Goofs

After Dracula falls into the water, his hand is already grasping the tree root, but in the next close-up, his hand reaches up to grasp the root. See more »

Quotes

[first lines]
Harry [townsman bit]: How are ya, doctor?
Prof. Harry Brewster: Hi, Harry.
Frank Stanley: Hey, Charlie!
Charlie, station agent: Hello Dr. Brewster, Mr. Stanley.
Frank Stanley: How are ya. Say, uh, those all the passengers you have?
Charlie, station agent: Just the four.
Prof. Harry Brewster: You didn't put anyone off at the wrong station, did you? We're here to meet a friend of the Caldwells, a Count Alucard.
Charlie, station agent: There was no Count on this train. All customers. Say - there was a lot of stuff in the baggage car that might belong to your Count.
Prof. Harry Brewster: Thanks, we'll take a look at it.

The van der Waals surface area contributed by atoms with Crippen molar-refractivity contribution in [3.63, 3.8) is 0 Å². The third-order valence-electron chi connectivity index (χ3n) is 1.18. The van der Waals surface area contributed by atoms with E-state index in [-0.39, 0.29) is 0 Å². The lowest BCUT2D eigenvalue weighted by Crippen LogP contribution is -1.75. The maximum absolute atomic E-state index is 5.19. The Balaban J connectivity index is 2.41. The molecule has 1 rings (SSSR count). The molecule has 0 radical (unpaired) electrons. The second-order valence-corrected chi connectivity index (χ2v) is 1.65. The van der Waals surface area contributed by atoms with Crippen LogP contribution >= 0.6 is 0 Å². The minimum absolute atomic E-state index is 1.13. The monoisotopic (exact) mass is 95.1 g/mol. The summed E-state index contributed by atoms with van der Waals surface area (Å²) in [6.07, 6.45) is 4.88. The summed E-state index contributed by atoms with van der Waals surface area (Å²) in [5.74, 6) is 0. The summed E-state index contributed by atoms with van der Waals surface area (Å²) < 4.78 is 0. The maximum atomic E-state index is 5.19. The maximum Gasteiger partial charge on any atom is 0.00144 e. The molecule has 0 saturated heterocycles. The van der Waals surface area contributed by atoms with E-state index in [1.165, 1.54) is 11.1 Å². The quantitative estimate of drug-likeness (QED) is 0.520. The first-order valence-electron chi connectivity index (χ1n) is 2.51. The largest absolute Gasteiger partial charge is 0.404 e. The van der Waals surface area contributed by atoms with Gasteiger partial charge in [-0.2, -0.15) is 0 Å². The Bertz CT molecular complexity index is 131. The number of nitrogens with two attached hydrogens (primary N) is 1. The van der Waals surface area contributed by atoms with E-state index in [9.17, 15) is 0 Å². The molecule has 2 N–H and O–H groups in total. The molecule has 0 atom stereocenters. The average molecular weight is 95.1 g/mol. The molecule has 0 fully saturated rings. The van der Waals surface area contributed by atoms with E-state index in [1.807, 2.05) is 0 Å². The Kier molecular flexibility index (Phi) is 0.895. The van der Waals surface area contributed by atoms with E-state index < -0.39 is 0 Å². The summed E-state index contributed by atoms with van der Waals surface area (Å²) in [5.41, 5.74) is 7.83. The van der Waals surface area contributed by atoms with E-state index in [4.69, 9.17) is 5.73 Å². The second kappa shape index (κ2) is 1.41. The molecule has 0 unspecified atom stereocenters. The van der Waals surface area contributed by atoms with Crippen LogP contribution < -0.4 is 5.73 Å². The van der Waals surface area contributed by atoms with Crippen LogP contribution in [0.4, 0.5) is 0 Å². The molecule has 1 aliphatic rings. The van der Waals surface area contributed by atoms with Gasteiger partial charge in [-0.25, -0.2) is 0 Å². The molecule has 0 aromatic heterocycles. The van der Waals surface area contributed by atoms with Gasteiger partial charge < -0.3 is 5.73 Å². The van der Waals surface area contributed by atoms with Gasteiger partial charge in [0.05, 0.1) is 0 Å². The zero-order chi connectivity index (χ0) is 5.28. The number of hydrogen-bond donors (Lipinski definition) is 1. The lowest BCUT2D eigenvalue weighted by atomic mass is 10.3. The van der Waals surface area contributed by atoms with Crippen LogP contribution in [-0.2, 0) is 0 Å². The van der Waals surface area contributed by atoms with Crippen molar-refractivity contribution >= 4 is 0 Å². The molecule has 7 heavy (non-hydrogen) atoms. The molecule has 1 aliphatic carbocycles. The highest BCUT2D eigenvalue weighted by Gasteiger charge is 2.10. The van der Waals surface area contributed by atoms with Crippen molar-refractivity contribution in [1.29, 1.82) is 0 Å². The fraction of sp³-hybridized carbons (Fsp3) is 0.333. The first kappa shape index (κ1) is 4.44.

[...]
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Crazy Credits

You're not giving--- just lending--- when you buy war savings stamps and bonds--- on sale here See more »

Connections

Followed by House of Dracula (1945) See more »

User Reviews

 
"Put it out!"
11 August 2006 | by dr_foremanSee all my reviews

I thought "Son of Dracula" was the pits when I was a kid. I simply found it slow and tedious and lacking in the kind of mesmeric atmosphere that makes the best vampire entertainment really tick. But, reviewing the film recently, I found myself enjoying it thoroughly. Go figure...

It's still no masterpiece, of course. Shoehorning Count Alucard/Dracula into a Louisiana swamp-and-plantation setting has always struck me as a weird and arbitrary move. (Though Dracula does get some interesting dialog about how he's attracted to America because it's a youthful and vigorous land.) And the human protagonists are too drippy for my tastes. The supposed hero is Frank Stanley, but his character is too thinly developed to be truly sympathetic. In fact, in an early scene he expresses a sort of jerky glee when the local voodoo woman drops dead of a heart attack, so I suppose you could say he's aggressively unsympathetic!